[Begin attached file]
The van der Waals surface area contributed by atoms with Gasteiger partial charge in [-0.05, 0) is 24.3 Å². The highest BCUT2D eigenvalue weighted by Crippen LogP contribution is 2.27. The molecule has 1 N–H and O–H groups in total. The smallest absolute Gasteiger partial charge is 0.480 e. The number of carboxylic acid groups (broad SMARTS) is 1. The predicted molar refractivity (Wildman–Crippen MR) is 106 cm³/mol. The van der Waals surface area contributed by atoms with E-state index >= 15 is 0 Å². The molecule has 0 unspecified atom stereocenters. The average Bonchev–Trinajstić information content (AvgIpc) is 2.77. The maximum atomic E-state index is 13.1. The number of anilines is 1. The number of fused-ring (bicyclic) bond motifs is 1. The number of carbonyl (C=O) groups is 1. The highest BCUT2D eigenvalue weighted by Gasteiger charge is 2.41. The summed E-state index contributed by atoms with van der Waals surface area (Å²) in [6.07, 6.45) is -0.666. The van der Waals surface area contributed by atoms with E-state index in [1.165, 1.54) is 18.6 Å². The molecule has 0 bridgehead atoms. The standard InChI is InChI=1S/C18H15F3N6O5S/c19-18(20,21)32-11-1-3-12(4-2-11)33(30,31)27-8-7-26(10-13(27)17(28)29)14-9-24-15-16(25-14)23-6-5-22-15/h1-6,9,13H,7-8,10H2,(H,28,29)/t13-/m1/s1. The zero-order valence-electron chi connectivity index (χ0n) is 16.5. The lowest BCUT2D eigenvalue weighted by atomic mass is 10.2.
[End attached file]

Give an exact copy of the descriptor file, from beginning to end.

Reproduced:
The van der Waals surface area contributed by atoms with Gasteiger partial charge in [-0.05, 0) is 24.3 Å². The highest BCUT2D eigenvalue weighted by Crippen LogP contribution is 2.27. The molecule has 1 N–H and O–H groups in total. The smallest absolute Gasteiger partial charge is 0.480 e. The number of carboxylic acid groups (broad SMARTS) is 1. The predicted molar refractivity (Wildman–Crippen MR) is 106 cm³/mol. The van der Waals surface area contributed by atoms with E-state index >= 15 is 0 Å². The molecule has 0 unspecified atom stereocenters. The average Bonchev–Trinajstić information content (AvgIpc) is 2.77. The maximum atomic E-state index is 13.1. The number of anilines is 1. The number of fused-ring (bicyclic) bond motifs is 1. The number of carbonyl (C=O) groups is 1. The highest BCUT2D eigenvalue weighted by Gasteiger charge is 2.41. The summed E-state index contributed by atoms with van der Waals surface area (Å²) in [6.07, 6.45) is -0.666. The van der Waals surface area contributed by atoms with E-state index in [1.165, 1.54) is 18.6 Å². The molecule has 0 bridgehead atoms. The standard InChI is InChI=1S/C18H15F3N6O5S/c19-18(20,21)32-11-1-3-12(4-2-11)33(30,31)27-8-7-26(10-13(27)17(28)29)14-9-24-15-16(25-14)23-6-5-22-15/h1-6,9,13H,7-8,10H2,(H,28,29)/t13-/m1/s1. The zero-order valence-electron chi connectivity index (χ0n) is 16.5. The lowest BCUT2D eigenvalue weighted by atomic mass is 10.2.